They come in waves…….. Stinkbombs 808 is still downloadable (and in triple figures) from this post, but it’s back to the original Stinkmix series for some fresh Musky Moments. Once again it’s been split into two files, with a printable PDF cover amongst the mptrees (cover design don-ette Cherry Sprinkles says ‘brown paper is a must!’) I’m particularly chuffed with the way this one went down, and I hope there’s something on there that floats your proverbial boat and sends you fleeing to the local record shop or internet vendor of choice. Please do let me know if it finds favour, bit of a tracklisting/sloppy sleevenotery/inane ramble below …..enjoy.
Opening the score card with insistent horns, a crazy break (masked with nonsense, I’m not Santa Claus) and a trailerload of library swagger is French mood music maestro Roger Roger. If you’re not familiar, yes that is his real name (apparently his composer father had a sense of humour, not unlike the paternal figure in a ‘ A Boy Named Sue’) and as it goes he’s pretty much my favourite library music dude, along with a couple of other fine and fruity gents. Until I started doing the research for this post I never had a clue this was such a highly prized record(I have the Chappel trademark blue artwork version but I couldn’t find a pic of that anywhere)and rated as one of his most collectable, it’s completely understandable because the whole record a veritable scorcher.
Roger Roger understandably also worked under a number of aliases (Cecil Leuter for his electronic excursions, Eric Swan, Roger Davy etc) up until his death in Paris in 1995 at the ripe old age of 84, and some of his work has been re-issued on excellent comps from folks like Barry 7 (Add N To (X)) and Luke Vibert amongst others. Surprisingly I couldn’t find this torturously tremendous track on any re-issues but that might be down to my googular impatience.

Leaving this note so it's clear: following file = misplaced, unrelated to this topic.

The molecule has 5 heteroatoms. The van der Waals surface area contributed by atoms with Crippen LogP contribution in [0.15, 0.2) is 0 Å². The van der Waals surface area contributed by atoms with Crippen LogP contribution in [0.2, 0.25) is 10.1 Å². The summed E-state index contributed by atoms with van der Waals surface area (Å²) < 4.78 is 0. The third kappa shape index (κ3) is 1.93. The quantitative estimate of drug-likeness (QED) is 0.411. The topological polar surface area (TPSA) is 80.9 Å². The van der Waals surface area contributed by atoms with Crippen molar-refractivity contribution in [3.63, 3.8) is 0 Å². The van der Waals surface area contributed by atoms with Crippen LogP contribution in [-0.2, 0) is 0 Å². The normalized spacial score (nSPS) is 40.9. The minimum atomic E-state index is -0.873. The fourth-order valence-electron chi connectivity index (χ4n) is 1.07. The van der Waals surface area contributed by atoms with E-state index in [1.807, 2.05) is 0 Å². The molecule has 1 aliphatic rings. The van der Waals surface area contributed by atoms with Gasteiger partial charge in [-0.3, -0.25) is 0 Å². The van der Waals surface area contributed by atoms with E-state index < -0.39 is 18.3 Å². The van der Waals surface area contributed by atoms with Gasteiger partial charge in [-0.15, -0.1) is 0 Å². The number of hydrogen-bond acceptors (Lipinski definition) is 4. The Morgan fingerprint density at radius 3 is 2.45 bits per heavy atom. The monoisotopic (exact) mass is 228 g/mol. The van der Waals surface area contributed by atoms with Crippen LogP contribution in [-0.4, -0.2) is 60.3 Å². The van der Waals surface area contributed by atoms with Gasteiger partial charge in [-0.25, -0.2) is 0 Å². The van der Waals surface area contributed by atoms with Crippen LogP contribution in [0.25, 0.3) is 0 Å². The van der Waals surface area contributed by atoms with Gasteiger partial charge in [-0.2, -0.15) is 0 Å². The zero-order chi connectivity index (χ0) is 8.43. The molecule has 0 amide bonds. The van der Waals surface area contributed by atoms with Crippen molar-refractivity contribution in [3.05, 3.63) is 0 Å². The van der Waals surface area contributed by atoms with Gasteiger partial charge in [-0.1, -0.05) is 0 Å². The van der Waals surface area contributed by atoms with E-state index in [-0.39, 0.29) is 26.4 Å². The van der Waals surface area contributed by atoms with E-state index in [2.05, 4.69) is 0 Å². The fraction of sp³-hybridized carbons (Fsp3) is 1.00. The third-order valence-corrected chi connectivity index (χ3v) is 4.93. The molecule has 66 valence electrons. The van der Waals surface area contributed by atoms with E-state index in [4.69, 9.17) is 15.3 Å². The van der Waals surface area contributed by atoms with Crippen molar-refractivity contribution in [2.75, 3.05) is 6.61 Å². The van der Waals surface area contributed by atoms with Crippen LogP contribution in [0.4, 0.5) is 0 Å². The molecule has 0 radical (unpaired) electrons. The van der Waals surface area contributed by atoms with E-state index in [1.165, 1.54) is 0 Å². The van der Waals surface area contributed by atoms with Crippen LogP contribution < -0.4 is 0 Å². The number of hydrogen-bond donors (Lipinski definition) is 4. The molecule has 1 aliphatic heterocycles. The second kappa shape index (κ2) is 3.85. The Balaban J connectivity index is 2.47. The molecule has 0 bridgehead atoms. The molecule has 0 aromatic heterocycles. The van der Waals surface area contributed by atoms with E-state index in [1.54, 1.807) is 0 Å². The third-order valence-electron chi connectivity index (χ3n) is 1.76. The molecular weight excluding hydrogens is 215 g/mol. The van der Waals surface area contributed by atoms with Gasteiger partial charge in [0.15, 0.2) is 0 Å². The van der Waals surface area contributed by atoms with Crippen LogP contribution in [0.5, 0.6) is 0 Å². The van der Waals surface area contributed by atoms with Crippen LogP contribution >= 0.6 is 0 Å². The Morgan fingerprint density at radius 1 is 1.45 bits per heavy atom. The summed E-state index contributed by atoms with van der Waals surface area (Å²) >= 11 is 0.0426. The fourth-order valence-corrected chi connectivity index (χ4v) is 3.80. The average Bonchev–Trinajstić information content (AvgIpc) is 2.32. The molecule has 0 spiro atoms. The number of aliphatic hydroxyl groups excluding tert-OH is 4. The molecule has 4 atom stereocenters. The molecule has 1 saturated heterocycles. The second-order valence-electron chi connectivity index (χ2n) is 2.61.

03 CRYING BLOOD (ANDREW WEATHERALL DUB) – VV BROWN
Though he has never really gone off the boil it has to be said that Home Counties hero Mr Weatherall has been on a right regal renaissance over the last couple of years. I’m particularly feeling the nouveau-rockabilly traces running through both these mixes and frankly I’m not surprised. When Andrew (or Andy, as he was then) guested on Stinky Grooves in 1992 (I think) I can remember a big and enthusiastic off-air Jerry Lee Lewis discussion (and the rolling out of my stalking the Killer in Memphis at Bad Bob’s Vapours story) during a set that has very little doof and plenty of yard music vibes. Unfortunately thats one I don’t think I have on cassette.